COVID-19: The Second Wave

COVID-19: The Second Wave

Fighting the pandemic doesn’t require investments in short-term solutions

The second wave is here, and people are tired of the pandemic as we head into what will most likely be a long, dark winter with COVID-19. Campuses of all sizes need to function at some level or risk an uncertain future. News of vaccines brings hope, but the reality is most people and organizations are going to be in vulnerable positions this winter. As a business or school struggling with lost revenues and unforeseen costs, it’s hard to be enthusiastic about spending money on COVID-19 related protections and solutions when we hear that vaccines are coming. What will happen to big dollar COVID-19 capital expenses once the virus is in the rear-view mirror?

The good news is that you can invest in solutions you need today to help with social distancing, occupancy monitoring and face mask detection. Once the virus is behind us, these same technologies can take on new and additional roles to protect your campus from different threats while giving you actionable data on the day to day operations and management of your organization. This is particularly true with regard to the latest AItechnology inside security cameras.

These new cameras have evolved to become data sensors that record much more than images. AI cameras can detect objects such as people and vehicles. They can store attributes about those objects such as colors of vehicles or clothing, they can tell if someone is wearing a mask or even if they’re wearing it incorrectly.

They can sense direction and count those objects. This makes them true data-gatherers which can give you enhanced insight about the flow of people and vehicles around your campus. People are used to seeing security cameras in their daily lives, so they are an accepted and innocuous part of the world today.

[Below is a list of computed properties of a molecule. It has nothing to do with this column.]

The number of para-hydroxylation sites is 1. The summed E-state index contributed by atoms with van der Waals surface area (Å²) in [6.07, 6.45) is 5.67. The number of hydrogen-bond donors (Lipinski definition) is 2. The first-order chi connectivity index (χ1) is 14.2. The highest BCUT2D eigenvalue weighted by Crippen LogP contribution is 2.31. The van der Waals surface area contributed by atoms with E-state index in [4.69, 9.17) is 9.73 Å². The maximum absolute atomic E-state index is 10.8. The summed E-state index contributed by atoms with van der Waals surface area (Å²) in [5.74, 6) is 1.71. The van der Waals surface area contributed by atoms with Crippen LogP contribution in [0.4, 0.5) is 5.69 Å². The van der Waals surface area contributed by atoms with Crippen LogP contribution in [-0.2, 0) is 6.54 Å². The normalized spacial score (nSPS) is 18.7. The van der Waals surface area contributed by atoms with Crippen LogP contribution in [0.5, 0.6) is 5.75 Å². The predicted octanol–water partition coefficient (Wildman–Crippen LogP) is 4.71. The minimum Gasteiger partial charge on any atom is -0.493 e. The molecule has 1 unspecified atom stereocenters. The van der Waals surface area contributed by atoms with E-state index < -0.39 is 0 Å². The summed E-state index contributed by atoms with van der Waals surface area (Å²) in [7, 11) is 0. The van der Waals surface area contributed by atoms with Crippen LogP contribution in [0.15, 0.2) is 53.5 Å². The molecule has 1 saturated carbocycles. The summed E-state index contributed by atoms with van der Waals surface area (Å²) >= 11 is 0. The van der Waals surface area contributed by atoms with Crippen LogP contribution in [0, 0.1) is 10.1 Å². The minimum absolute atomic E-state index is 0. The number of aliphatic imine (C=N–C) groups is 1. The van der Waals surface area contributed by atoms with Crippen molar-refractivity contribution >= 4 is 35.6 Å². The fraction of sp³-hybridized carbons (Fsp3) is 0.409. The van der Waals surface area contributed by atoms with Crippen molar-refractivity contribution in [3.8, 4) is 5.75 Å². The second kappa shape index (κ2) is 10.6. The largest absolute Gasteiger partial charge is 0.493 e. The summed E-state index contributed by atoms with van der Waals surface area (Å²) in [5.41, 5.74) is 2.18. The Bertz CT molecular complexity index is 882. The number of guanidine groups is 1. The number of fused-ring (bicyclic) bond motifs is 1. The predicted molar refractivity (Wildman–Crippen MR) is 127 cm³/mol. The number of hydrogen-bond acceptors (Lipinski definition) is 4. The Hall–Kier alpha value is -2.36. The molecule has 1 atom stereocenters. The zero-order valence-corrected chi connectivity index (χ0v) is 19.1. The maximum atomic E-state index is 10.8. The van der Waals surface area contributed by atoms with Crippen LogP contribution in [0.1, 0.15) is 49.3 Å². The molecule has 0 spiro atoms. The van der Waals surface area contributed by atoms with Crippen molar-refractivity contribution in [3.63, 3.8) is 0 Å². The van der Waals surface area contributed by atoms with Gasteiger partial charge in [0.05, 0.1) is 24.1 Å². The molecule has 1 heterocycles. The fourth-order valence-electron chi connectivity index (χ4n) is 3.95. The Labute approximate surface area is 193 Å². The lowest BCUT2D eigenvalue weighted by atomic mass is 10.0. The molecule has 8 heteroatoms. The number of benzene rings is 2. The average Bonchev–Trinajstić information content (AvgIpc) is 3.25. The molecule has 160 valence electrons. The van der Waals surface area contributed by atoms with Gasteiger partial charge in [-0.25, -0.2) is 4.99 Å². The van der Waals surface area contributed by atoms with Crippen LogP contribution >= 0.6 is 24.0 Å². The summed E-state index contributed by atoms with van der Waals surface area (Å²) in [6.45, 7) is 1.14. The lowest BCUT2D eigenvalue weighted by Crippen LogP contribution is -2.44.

When COVID-19 hit, companies scrambled to come up with technological solutions to help, but it’s worth noting that intelligent AI-based cameras were really quick to evolve and step up to the task. They could be easily programmed to look for masks, since they already understood what a face and torso looked like. It was easy to accurately count people and warn when occupancy limits where reached in high traffic areas. This is because with AI (or machine learning), we can train cameras to recognize whatever we need them to see. Today, it masks, but tomorrow it could be something else.

As schools and businesses seek to bring people back to brick and mortar establishments, it’s going to be important to make customers, students and teachers feel comfortable, in addition to simply following guidelines. Customers will have to feel that it’s worth going out, versus shopping on-line. For many, that comfort might in part be derived from visible occupancy monitoring efforts and automated voice-down messages when people aren’t wearing masks or keeping their distance. Being proactive and visible in our efforts to protect one another can reduce anxieties and help everyone be mindful and adopt good habits.

We’ve seen how some businesses have closed all entrances but one and stationed employees outside the store to screen and count customers wishing to come inside. It is a costly use of employee resources, it risks confrontation, the counting can be highly inaccurate, and it doesn’t exactly welcome people with open arms. Businesses which offer online services have even less traffic, so having an employee screening the few people who still require walk-in services is a poor use of their limited resources. Having multiple entrances at the premises only compounds the problem.